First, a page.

We suggest training improvements be made for similar research in the future. First, approximate measurements associated with trail grade and canopy cover can be changed to exact measurements. For example, a tool such as a laser range finder can be used to determine exactly how far along the trail 5 meters is. Additionally, precise directions should be given to assessors describing where to stand to take such measurements as trail grade and canopy cover. Field training will continue to improve as assessors become familiar with multiple examples of trail drainage features and terminology. Finally, consistency in measurements will improve as individuals who already have a background in trail building and maintenance are recruited, because of their familiarity with terms and features.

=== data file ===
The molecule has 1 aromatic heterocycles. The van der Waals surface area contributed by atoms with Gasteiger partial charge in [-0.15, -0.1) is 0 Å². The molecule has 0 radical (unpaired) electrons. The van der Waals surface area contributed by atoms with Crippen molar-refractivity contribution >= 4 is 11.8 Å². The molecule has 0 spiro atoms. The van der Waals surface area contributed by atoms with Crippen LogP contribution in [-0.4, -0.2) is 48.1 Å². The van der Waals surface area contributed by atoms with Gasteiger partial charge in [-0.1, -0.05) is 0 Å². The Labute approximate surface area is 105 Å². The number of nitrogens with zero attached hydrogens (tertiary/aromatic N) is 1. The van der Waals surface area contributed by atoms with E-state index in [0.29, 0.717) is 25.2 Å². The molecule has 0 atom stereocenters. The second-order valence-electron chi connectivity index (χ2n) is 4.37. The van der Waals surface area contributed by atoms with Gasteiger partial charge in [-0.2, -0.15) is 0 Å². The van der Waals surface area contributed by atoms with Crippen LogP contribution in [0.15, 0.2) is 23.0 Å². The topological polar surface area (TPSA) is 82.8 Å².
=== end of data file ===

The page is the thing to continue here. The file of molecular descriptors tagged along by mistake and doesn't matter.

We have several recommendations for improving the TDF assessment tool in the field. A side slope measurement will be helpful in determining what percentage of trail is sloping outward, aiding in better water drainage. Additionally, canopy cover, trail grades, and landscape grades may be recorded for features using categorical data when lidar data are unavailable. However, high-precision field measurements may not add value to the evaluation of trail drainage features and trail condition. For example, a trail grade of 5% can be variously measured as 4–7% depending on where and how far apart recorders stand, and what material the trail is made of. These differences decrease inter-rater reliability even though the fine level of detail recorded increases, and they do not add meaningful information to the evaluation. It is more important to record major differences in trail grade (e.g., 5% or 20%) as this has a dramatic effect on the flow of water across the trail.